PVV – FSC’s meeting about performer testing, condoms, and other things

So yesterday (7/10/12), the Free Speech Coalition held a meeting deep in the heart of (the) San Fernando (Valley).

I went. I sat in the back, which is always the best vantage point, and took copious notes. There were about 50 people in attendance, and XBiz was streaming the whole thing live to XBiz.net (which is kind of like an industry-only Facebook). So, even if you couldn’t technically be there, you could still be there.

At various times, the meeting was interesting, stressful, brilliant, annoying, frightening, frustrating, and/or empowering. Its intended purpose was to explain and demonstrate the ins-and-outs of the Adult Production Health and Safety Service (APHSS) system. In a nutshell…

Regarding STI testing: performers may elect to test with an APHSS-partnered* and/or other associated testing facility. On the basis of their test results, a performer is either cleared for work or not. Their status as cleared or otherwise is then fed into the APHSS database. No information beyond the performer’s legal name and not/available for work is held the database. No private and/or medical information is available and/or shared. A need-to-know person (ie a producer, agent, co-performer, etc) with APHSS access may then use the database to confirm ONLY if so-and-so is cleared to work or not. The interface has 14-day and 28-day periods delineated, with a very obvious “cleared through XXX” date displayed.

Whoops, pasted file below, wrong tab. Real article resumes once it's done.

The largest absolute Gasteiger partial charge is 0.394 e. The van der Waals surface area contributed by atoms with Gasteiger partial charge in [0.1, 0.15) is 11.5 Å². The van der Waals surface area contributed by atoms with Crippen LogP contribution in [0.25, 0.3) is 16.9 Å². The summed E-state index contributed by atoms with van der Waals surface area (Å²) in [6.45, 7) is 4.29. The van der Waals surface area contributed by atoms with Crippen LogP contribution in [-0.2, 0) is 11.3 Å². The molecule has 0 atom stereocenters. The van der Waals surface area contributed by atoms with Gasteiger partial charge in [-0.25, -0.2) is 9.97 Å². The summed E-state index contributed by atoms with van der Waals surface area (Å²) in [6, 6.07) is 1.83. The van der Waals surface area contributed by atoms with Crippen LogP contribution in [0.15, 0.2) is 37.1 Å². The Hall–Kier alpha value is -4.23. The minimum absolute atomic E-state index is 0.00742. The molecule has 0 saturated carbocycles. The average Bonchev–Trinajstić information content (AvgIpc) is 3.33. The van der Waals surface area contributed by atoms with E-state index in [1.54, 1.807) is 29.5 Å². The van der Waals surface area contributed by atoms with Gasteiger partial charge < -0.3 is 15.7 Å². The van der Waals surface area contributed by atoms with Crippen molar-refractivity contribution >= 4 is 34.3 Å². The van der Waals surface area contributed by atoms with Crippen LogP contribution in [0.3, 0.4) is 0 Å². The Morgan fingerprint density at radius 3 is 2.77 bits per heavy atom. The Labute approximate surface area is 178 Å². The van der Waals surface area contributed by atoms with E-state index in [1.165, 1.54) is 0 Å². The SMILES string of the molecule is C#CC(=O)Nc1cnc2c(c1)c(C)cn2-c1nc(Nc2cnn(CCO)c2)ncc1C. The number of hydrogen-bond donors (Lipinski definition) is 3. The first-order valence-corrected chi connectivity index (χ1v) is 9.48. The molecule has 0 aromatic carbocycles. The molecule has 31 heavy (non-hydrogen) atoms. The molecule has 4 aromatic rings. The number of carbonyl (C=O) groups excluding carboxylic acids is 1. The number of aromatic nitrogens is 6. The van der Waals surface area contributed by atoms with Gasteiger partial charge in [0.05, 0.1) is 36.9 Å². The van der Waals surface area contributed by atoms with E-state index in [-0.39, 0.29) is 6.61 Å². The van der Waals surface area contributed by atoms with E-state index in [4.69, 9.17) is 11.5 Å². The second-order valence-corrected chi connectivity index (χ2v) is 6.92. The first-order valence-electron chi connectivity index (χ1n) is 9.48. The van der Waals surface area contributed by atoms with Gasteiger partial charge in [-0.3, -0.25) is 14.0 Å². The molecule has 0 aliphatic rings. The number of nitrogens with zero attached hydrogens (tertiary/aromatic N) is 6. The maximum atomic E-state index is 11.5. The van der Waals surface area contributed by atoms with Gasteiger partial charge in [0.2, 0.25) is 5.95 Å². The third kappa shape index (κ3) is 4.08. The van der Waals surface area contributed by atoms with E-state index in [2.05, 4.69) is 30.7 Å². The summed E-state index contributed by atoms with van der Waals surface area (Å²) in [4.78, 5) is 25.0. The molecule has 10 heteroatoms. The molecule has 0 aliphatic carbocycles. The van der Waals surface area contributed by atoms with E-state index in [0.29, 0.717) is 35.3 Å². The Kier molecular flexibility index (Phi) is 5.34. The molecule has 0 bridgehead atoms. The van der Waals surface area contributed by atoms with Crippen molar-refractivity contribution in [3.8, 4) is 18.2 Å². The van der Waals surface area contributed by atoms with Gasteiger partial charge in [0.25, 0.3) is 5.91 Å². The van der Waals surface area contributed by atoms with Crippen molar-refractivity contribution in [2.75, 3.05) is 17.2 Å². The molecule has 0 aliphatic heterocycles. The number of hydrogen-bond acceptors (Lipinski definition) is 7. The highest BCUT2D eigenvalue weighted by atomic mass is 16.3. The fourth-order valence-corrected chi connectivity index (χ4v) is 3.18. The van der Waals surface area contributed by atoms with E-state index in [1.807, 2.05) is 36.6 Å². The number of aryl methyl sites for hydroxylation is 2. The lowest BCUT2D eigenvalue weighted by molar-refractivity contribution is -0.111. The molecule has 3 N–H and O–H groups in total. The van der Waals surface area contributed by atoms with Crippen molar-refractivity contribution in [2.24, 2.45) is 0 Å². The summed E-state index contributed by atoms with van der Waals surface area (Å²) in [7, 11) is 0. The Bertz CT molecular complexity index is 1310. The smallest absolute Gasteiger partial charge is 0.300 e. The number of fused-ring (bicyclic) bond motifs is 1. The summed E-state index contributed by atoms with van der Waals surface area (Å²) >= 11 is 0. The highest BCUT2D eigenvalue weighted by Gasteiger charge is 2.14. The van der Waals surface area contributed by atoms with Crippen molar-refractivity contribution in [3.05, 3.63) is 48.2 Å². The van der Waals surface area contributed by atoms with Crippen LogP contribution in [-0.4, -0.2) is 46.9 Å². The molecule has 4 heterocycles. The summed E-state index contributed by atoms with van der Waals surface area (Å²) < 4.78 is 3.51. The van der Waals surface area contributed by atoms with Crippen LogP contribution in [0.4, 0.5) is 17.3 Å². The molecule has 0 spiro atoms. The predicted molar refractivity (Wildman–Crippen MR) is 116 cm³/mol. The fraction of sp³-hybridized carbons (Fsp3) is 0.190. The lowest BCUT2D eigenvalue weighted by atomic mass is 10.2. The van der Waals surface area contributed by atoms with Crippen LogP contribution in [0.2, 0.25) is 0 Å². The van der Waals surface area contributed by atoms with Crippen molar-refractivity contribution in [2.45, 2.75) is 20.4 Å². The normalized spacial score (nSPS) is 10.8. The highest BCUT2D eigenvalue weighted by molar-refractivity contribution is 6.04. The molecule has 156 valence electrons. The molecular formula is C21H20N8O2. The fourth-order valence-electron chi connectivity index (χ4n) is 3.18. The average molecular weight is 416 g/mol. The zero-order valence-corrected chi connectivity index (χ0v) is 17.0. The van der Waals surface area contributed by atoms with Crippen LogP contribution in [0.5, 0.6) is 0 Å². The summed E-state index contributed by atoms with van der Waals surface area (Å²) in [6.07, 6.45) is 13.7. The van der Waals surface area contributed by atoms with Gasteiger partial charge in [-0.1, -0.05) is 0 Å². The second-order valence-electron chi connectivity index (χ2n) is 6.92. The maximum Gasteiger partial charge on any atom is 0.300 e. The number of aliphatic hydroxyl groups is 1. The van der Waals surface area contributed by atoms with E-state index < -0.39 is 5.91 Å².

*I am using the term “partnered” here to refer to the fact that “partnered” testing facilities meet all APHSS’s state, legal, privacy, and healthcare provision requirements only, not that they are linked and/or affiliated in some way. APHSS “partnered” testing facilitates are listed here.

“Associated” refers to a  testing facility that is a data source (not/cleared status results) only. 

Some points:

1. Performers’ legal names are the only identifying component included in the database. Work pseudonyms and/or other professional “public” names are not included.

It was said that the real strength of this system is its lack of information – hackers and evil people might be able to access this system (just as they might be able to access any well-protected but still web-based system), but there is virtually nothing there for them to get. So what if you know a real name and “cleared”? All you know is that someone… not some specific porn person because there’re no porn names on there… is available to be booked…. which I guess is useful if you want to shoot adult content. Oh wait…

2. In order to be an APHSS-partnered* facility, a testing provider must have an MD doctor on staff (among several other things). This is for various reasons including but not limited to: ease of prescribing care, patient communication, and California state regulations. In order to provide performers with as many testing options as desired, APHSS receives results from at least one associated but not partnered* testing facility.